The worse the duck calling, the better when it comes to the annual Mallard Grove Hunting Lodge Youth Hunt event.
Each year a world champion duck caller attends to lead about 30 children under the age of 15 — some as young as 4 — in a demonstration of how to properly work a duck call. What results is loud, chaotic and nothing resembling the artful sound needed to guide greenheads down into a flooded timber or rice field.
Event organizers wouldn’t have it any other way. It’s a joyful noise that serves as a reminder of the mission to get kids, many of them first-time hunters, to enjoy the outdoors.
“That first year it took us all aback when the roomful all blew their calls at once,” said attorney Bob Sexton, one of the event organizers. “It’s gotten funnier over the years and that noise is something we look forward to hearing.”
Sexton and his partners in Mallard Grove Hunting Lodge, Mike Rainwater and Andy Vondran, have been hosting the youth event since 2012. It began as a way for Sexton and his oldest son Sam to spend time together with a handful of their friends, and has grown to include as many as 100 people for a fish fry the night before the hunt. Sexton’s daughter, Grace, and his youngest son Andrew are also regulars at the event.
Each year Arkansas allows two, youth-only hunting days outside the regulated, 60-day hunting season — one early in December and one in February. Youth 15 and under are the only people allowed to bag ducks on those two days in hopes of hooking younger Arkansans on duck hunting.
Featured guests for the hunt have included world champion duck callers Rick Dunn and David St. John and hunting enthusiasts/outdoor personalities Archie Mason and Bob Snell, who filmed an episode of their “BoomTime With Bob & Archie” TV show at Mallard Grove in 2018.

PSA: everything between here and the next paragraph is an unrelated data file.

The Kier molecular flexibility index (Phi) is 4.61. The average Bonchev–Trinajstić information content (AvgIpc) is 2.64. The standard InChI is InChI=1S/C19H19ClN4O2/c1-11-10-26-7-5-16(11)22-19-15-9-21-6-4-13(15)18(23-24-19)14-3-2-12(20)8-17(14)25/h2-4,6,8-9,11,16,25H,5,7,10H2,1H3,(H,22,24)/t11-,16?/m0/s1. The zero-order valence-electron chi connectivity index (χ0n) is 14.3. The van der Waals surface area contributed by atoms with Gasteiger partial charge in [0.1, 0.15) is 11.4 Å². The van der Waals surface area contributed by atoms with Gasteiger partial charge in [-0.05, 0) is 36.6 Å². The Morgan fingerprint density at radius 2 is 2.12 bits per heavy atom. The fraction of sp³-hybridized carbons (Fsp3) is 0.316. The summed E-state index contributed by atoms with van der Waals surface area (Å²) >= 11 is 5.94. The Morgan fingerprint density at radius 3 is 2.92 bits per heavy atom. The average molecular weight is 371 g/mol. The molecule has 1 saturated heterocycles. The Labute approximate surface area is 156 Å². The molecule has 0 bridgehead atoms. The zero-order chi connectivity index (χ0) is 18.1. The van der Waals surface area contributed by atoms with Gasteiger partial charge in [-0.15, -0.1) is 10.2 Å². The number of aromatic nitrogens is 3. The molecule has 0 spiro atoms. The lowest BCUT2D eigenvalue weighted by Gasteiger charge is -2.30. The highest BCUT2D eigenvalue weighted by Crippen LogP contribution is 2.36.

Each night before the hunt, a meal is catered for participants and their families.
Bill Dillard III and his son, Thomas, were among the original invitees. They’ve attended each year since, and Dillard has enjoyed watching many Arkansas youth hunting for the first time.
“It’s been a great introduction to duck hunting for kids in Arkansas,” Dillard said. “It’s important we have folks who are intentional in bringing up the next generation to hunt, and helping them appreciate the importance of being good stewards of the natural resources we have.”
Arkansas Lt. Gov. Tim Griffin and his son, John, were among those who attended the youth hunt in 2019. Griffin called it a “tremendous opportunity to connect youth with God’s creation and enjoy the camaraderie of duck hunting in Arkansas.”
“Duck hunting is, for lot of Arkansans, just part of the fabric of who we are,” Griffin said. “Duck hunting is such a significant part of our heritage and culture here. It’s important to connect these kids with that. And it’s a great way to build the bonds between fathers and their kids.”
Sexton said he has found no shortage of people willing to help make those connections. From nearby landowners offering their duck hunting leases for the day to outdoor brands offering products samples for kids, the buy-in continues to grow.
Echo Duck Calls, for example, donated calls to each child who hunted at Mallard Grove in 2019.
“The plan was basically to get some dads together with some kids for a meal and a hunt and it’s gotten a little bit bigger and a little bit bigger every year,” Sexton said. “What we’ve found out is that everybody involved with duck hunting, any type of hunting, really, loves to get youth involved and exposed to hunting. There have been a lot of doors that have flown wide open to help these young boys and girls experience what Arkansas has to offer.”